Patent trolls are a threat to competitive markets – and the UK may not be immune

 
Keith Boyfield

LONDON’s technology sector is booming. Driven by big venture capital investments (tech firms attracted a record $1bn in the first nine months of 2014), and encompassing everything from finance to fashion, it is one of our greatest recent success stories. But this nascent sector also faces a worrying potential threat. A fresh menace to the workings of efficient markets is rapidly gripping the global tech industry, and it threatens to stifle innovation, raise prices, and constrain choice for consumers across the globe. The threat has been dubbed “patent privateering” and its impact on effective competition is already alarming.

Patent privateering refers to the practice whereby corporations wanting to defend their market share enter into private agreements with patent assertion entities (PAEs), or patent trolls as they are more commonly dubbed. These PAEs are effectively special purpose vehicles with no manufacturing capabilities; they are created to enforce patent rights and sue people. The more, the better.

Though the activity is shrouded in secrecy, there are signs that British courts are being targeted in a forum-shopping exercise by global monopolists, who are using this technique to reduce competition and innovation in the tech sector.

The process works along these lines: Company A and Company B have agreements to license a specified number of patents from each other to create a product. What Company B does not know is that Company A has a private agreement with Company C (a privateer) to hold certain patents that are essential to the production of the product Company B is creating. Once the product is in the market, the privateer, Company C, threatens to sue Company B. Since it may cost Company B anything up to $6m to defend itself in the US courts, most companies opt to settle. Then, Company A benefits from a large share of the proceeds collected by Company C. Such behaviour cramps competition and damages the end consumer – big time.

This cynical form of economic rent-seeking is becoming more and more widespread. Patent trolls are now estimated to add a staggering annual burden of $29bn onto US consumers alone.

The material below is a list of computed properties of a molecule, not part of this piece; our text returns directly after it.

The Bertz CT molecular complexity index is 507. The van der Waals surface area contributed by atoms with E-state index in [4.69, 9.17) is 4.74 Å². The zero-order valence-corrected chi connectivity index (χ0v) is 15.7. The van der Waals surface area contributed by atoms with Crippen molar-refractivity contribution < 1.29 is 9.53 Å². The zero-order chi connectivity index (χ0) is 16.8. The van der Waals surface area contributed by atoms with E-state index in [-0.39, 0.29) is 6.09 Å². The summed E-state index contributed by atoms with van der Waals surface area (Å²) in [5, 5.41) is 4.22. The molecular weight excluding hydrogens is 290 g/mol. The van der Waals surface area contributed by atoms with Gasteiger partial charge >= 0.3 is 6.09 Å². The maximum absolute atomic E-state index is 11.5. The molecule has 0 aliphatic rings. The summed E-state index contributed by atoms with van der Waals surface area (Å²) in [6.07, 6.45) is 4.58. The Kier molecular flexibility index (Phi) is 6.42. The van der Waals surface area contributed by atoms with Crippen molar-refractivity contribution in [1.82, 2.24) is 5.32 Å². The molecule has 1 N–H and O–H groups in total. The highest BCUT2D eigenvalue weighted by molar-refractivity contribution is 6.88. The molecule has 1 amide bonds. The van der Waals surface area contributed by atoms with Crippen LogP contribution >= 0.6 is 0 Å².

Incumbents with a market share to defend are tempted to set up patent trolls in order to avoid counter suits, which would risk their own asset base as well as attract unwelcome publicity and potential reputational damage.

Thankfully, media reports have begun to shine light on these practices, though there are worrying signs that this is no longer a largely US phenomenon. These developments risk turning patents into a tool of litigation rather than innovation. Abuse of the patents principle runs counter to their original intent, which was to be a set of exclusive rights granted by the government of a sovereign state to spur innovation and provide entrepreneurs with a reasonable return for their innovative research, collected on a fair, reasonable, and non-discriminatory (what lawyers term FRAND) basis.

In the software industry, over 100,000 patents are filed each year. Many are for innovations that are not particularly novel and which are likely to be independently invented by other IT engineers. In practice, it is often impossible for a software firm to know that it is not infringing on an existing patent. In the US, where wilful infringement triggers treble damages if proved in court, software developers have a powerful incentive not to conduct a patent search.

Competition watchdogs need to cast a careful eye on these worrying developments. Already in the US, the Federal Trade Commission (FTC) has begun to collect information on trolls’ corporate structures, their portfolios of patents, and the way in which they acquire and enforce them. Congress is also considering legislation aimed at outlawing deceptive patent demand letters and granting the FTC civil penalty authority to tackle this threat to consumers.

In Europe, regulators have yet to really tackle the threat posed by patent privateers. It is true that the issue isn’t yet as pressing. But as Robert Harris, a professor at the University of California, Berkeley points out, “given the harm to competition that patent entity sponsored privateering poses, there are important roles for anti-trust authorities: blocking potentially anti-competitive patent transfers and bringing enforcement actions against anti-competitive conduct by patent entity sponsored PAEs”.

The courts in England, it seems, will be the first in Europe to evaluate and rule on patent privateers. US courts have already suffered from bruising judicial battles that have proved a perfect case study of how rent-seeking through the courts can harm the effective functioning of a dynamic market.

The hope is that we do not have to learn the lesson the hard way, as the Americans have done. It’s about time our regulators woke up to the threat posed by the growing ranks of rent-seeking patent trolls.

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